I don't even know where to start... One problem is, you're comparing physical goods with purely digital content. Physical goods, due to their nature, have production costs and a limited supply, while data can be copied infinitely at little or no additional costs. Furthermore, you're talking of custom goods such as buildings -- Even in cases where they have the same basic architecture, they're not identical, because every owner will customize and decorate them to their liking. On top of that, they also don't have standardized prices, so if your neighbor has a bigger house or fancier car, you can bet they also spent more money on it than you.

Also, you seem to assume that people take issue with these pre-order bonuses because of jealousy, but that's not what it's about. People just don't like getting scammed by publishers, and that's all there is to it. Pre-orders of digital releases have various advantages for the publishers and devs, but just about zero for the paying customer. ( Except maybe in special cases, where the distributor allows pre-downloads of bigger games, so you can play right at release. ) That's why they have to create all these silly artificial enticements, because otherwise very few people would put down the money before the game is even out.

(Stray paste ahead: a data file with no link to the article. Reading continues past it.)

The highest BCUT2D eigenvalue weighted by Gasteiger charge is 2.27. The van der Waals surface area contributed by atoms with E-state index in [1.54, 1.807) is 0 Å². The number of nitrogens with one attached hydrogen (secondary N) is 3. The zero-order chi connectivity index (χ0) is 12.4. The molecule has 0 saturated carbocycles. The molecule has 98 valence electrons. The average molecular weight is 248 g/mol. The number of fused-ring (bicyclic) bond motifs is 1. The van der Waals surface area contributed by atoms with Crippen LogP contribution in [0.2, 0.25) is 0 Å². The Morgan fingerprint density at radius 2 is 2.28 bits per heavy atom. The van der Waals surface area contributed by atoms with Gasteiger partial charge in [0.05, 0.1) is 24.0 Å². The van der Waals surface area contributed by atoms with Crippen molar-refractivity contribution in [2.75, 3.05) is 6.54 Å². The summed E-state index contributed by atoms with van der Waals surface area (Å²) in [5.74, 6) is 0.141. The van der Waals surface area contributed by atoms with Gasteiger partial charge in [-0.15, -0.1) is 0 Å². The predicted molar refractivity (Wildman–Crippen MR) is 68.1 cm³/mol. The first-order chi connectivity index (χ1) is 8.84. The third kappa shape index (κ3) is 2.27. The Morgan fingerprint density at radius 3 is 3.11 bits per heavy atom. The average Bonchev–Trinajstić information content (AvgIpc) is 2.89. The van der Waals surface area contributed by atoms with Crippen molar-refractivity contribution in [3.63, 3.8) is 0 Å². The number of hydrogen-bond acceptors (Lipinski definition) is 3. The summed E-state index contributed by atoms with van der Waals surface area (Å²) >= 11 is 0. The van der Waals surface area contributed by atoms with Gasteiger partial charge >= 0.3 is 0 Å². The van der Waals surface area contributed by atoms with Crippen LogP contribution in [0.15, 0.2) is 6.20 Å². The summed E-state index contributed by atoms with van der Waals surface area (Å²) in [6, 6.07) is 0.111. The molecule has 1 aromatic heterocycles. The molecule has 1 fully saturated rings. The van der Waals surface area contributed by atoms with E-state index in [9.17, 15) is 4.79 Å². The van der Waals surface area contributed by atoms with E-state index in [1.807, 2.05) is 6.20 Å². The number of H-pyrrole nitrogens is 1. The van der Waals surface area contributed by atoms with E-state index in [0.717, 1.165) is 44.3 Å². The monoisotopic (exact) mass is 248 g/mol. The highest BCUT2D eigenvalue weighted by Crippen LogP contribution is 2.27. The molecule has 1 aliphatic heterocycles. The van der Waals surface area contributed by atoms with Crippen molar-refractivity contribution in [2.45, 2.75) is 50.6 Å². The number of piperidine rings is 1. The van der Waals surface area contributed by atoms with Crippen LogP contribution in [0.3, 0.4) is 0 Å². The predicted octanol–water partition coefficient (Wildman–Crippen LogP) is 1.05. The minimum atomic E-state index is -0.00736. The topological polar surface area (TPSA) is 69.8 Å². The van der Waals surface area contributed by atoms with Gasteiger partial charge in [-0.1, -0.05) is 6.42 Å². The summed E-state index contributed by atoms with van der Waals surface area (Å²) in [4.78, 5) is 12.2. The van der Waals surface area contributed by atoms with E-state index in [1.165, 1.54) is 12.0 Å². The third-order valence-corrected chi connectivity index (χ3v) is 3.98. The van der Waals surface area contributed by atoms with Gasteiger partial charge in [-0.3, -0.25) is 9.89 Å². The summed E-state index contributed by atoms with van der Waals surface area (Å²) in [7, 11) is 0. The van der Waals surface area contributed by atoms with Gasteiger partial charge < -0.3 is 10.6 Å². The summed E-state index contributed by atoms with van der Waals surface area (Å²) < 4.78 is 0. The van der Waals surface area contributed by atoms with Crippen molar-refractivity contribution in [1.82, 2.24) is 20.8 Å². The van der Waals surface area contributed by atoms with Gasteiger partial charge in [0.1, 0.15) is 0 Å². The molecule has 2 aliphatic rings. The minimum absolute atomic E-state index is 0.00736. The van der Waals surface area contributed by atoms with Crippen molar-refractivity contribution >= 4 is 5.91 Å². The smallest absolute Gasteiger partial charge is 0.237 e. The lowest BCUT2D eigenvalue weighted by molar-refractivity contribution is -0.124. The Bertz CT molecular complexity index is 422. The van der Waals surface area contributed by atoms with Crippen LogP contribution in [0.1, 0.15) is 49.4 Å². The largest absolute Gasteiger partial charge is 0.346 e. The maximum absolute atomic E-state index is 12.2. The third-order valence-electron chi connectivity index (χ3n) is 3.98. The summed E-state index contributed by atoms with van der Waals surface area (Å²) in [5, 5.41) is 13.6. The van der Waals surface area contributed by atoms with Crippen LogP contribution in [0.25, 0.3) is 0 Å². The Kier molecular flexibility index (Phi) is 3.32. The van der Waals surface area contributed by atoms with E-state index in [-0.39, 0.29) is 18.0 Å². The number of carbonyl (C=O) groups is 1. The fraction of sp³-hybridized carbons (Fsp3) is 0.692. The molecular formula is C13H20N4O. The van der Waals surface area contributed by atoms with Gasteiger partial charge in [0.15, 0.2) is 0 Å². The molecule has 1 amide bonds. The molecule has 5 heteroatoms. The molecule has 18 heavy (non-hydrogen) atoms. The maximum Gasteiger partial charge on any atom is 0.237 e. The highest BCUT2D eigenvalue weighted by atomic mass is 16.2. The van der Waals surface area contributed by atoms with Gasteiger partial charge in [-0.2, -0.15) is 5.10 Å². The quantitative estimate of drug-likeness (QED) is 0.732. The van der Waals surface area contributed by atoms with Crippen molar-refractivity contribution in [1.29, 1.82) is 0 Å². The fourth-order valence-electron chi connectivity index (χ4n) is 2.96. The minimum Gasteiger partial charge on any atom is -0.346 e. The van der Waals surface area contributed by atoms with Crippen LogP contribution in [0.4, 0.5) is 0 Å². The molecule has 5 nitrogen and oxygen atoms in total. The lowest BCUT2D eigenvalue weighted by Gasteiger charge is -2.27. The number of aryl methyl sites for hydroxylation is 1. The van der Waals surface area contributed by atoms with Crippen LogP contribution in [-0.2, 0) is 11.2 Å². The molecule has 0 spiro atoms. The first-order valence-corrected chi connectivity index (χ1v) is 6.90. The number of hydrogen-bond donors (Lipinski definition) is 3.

From the customer's point of view, there's zero logical reason why they should receive a less complete game ( no matter how small the missing part is ), just because they buy the game a few days after release, especially if they pay the same price as the people who pre-order ( or more, if there's a pre-order discount ).

There are ways to make pre-orders and early purchases attractive to the customer ( such as another game being included in the deal, and keeping the special deal available until after the official release, as GOG has done with some other new games ), without resorting to these scams, and it's perfectly reasonable if customers are fed up with this bullshit and don't want to support such business tactics.
Post edited October 06, 2017 by CharlesGrey
amok is just so far off with his brain, I'm impressed with the patience some of you have trying to explain it

not sure it's even been mentioned but another aspect of it is rewarding / giving extra benefits to people who have more money than others